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Wu-Tang, Shkreli and Copyright Infringement, Part 2

The CEO everyone loves to hate will soon be back in court, probably.

Digital Media News reports Martin Shkreli is being sued for copyright infringement over his purchase of the one-and-only copy of the Wu-Tang Clan’s Once Upon a Time in Shaolin.

Wu-Tang used Paddle8 to sell the album, an online service that specializes in rare collectibles and pieces of art, writes DMN‘s Charlotte Hassan. Shkreli paid $2 million for the album and has been a real ass about it ever since, at times threatening to either make it widely available or to destroy it when he was in the midst of a snark fight with Ghostface Killah earlier this year.


But Ghostface Killah wasn’t the only person Shkreli has angered in regards to the album. Word came out earlier this year that Jason Koza, an artist whose work was included in a package contained with the album. Koza says he never gave permission for this original artwork to be used and, in fact, the only place the the artwork was supposed to appear was the website displaying the album.

Koza has filed a copyright infringement lawsuit against Shkreli, Paddle8 and Wu-Tang Clan’s producer, Tarik “Cilvaringz” Azzougarh, DMN reports.


Shkreli, ever the “victim” in his own life, now says he “did not directly infringe the images. Shkreli is merely a buyer, and doesn’t bear responsibility for contents he assumed were covered. Furthermore, Shkreli didn’t directly copy the images or display them publicly, or conduct in any activity that constitutes direct copyright infringement,” Hassan says. Shkreli is trying to convince a New York federal court to remove him from any liability.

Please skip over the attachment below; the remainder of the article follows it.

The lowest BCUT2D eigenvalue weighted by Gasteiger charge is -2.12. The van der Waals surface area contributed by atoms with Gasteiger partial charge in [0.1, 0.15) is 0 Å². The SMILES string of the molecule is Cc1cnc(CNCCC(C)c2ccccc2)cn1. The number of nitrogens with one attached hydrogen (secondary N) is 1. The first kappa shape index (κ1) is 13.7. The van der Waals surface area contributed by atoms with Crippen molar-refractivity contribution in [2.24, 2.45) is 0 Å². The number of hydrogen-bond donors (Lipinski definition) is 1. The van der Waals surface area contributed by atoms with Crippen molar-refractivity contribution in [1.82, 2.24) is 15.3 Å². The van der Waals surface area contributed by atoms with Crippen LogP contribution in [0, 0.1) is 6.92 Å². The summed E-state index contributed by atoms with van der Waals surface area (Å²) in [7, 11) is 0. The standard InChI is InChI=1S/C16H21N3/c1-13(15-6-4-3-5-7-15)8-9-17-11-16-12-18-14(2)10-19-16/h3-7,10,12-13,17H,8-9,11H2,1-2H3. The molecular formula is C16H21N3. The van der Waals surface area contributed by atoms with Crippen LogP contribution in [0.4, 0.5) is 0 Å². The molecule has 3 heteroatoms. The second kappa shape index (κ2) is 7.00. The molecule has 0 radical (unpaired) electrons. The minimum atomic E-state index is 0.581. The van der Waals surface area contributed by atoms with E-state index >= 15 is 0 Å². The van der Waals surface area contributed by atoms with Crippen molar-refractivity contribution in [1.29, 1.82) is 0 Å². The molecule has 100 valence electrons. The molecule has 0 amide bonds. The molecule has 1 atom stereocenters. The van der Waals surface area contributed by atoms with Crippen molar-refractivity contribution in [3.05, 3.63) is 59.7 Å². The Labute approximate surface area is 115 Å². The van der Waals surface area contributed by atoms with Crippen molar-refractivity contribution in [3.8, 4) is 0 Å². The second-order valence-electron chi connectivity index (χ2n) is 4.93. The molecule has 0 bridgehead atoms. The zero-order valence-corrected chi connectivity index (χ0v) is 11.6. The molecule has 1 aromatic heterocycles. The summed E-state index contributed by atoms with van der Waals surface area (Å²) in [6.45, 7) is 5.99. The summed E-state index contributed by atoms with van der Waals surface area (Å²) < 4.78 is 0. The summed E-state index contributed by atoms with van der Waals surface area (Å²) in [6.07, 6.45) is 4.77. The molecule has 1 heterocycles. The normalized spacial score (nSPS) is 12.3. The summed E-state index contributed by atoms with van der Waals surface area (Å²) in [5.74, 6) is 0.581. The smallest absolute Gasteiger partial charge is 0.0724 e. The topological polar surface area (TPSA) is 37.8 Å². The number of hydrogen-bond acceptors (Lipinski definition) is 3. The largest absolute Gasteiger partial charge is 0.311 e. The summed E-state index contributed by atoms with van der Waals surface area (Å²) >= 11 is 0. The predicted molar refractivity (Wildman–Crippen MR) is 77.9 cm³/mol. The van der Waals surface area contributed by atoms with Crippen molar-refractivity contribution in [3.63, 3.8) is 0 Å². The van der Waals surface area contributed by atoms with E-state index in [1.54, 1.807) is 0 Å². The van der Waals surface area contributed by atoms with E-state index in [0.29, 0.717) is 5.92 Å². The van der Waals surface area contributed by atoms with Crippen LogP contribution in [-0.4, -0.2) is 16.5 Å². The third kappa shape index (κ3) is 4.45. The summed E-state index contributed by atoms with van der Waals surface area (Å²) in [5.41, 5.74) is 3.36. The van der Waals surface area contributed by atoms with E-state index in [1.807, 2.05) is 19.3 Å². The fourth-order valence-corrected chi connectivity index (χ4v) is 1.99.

Does he have a leg to stand on, or will he be held accountable for his actions in purchasing the album? Is this a “buyer beware” situation or will there be some kind of karmic retribution for Shkreli being a special kind of awful person? Stay tuned.


Amber Healy

I write about music policy and lawsuits because they're endlessly fascinating.

Amber Healy has 519 posts and counting. See all posts by Amber Healy

One thought on “Wu-Tang, Shkreli and Copyright Infringement, Part 2

  • As much as I would love this douchebag to get kicked down at every opportunity, I think if the law sides against him it will set a VERY dangerous prescident for copyright laws that are messed up enough as it is.

    What’s to stop someone selling something on ebay, and then suing the pants off the buyer for ‘copyright infringement’ (because that is essentially what happened here). Makes no sense. There is no theft of intellectual property here. Maybe false advertising if you stretch it, or breach of contract–but both of those are with those who sold the artwork, not the man who bought it.


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